Amazing animals and plants live all over the Park. Lots of common species can be seen every day, and rare and spectacular species can often be spotted too. Visits are more rewarding and memorable when this wildlife is experienced first-hand. There are two nature hubs at Kielder Water & Forest Park: Tower Knowe and Kielder Castle , each with up to date information, activities and tips, it’s safer and easier to find memorable places to play and discover first-hand what else is Living Wild at Kielder as the wildlife changes throughout the year.
Both nature hubs have parking, cafés, information and toilets. Tower Knowe Visitor Centre near Kielder dam introduces the whole Park. From there you can also explore the secrets of the lake shore and headlands, seeing rare plants and spectacular views. It’s simple to spot animals from family nature trails and architectural viewing points around Kielder Castle and nearby Bakethin Nature Reserve and you can learn about the salmon’s incredible journey at Kielder Salmon Centre.
You can discover wildlife anywhere in Kielder Water and Forest Park, but here are some free activities which will help you to enjoy yourself.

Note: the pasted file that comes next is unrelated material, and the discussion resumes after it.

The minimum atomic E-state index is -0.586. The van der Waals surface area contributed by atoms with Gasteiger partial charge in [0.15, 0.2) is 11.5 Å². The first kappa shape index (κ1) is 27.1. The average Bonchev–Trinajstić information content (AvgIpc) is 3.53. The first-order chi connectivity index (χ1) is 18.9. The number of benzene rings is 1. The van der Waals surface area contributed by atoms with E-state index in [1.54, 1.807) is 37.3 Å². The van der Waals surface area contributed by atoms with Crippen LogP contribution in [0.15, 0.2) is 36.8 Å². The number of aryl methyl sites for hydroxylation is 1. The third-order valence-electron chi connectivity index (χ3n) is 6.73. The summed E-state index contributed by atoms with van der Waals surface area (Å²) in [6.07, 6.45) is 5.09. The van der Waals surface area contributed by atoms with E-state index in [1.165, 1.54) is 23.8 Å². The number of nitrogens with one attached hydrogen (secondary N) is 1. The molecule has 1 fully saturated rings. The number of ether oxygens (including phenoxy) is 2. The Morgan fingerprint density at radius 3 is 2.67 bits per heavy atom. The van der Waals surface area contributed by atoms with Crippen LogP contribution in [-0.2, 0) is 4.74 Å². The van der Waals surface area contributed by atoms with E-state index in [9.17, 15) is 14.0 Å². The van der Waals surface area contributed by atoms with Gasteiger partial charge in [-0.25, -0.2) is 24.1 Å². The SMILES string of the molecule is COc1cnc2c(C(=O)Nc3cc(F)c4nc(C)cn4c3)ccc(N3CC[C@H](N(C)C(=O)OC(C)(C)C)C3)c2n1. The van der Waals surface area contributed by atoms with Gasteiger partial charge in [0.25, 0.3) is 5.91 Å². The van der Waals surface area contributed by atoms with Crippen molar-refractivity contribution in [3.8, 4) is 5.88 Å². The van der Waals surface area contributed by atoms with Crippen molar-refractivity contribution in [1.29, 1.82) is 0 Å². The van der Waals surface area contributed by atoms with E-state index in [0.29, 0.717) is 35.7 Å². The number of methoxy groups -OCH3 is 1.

Volunteering with Northumberland Wildlife Trust
Wild @ Kielder Geocaches have been placed around the Park, download details to your phone or GPS before you visit. Log in at www.geocaching.com
The annual Wild at Kielder Festival, plus other wildlife events for all the family
The wildlife garden at Kielder Waterside is open all year round and comprises a raised pond and butterfly shaped bed, a bog and drought garden and a nest box demonstration area. Adders, butterflies, stoats and amphibians inhabit the garden. Nearby, the Kielder Water Birds of Prey Centre is open all year round except Christmas Day.
Wildlife thrives, and we do too, when we take good care of Kielder Water & Forest Park
The way we look after Kielder affects our water, climate, air and quality of life for everyone across the north east. Kielder is an evolving, experimental landscape with animals, plants and people living off the developing habitats. It captures carbon, regulates river flows, and helps our resilience in a changing climate.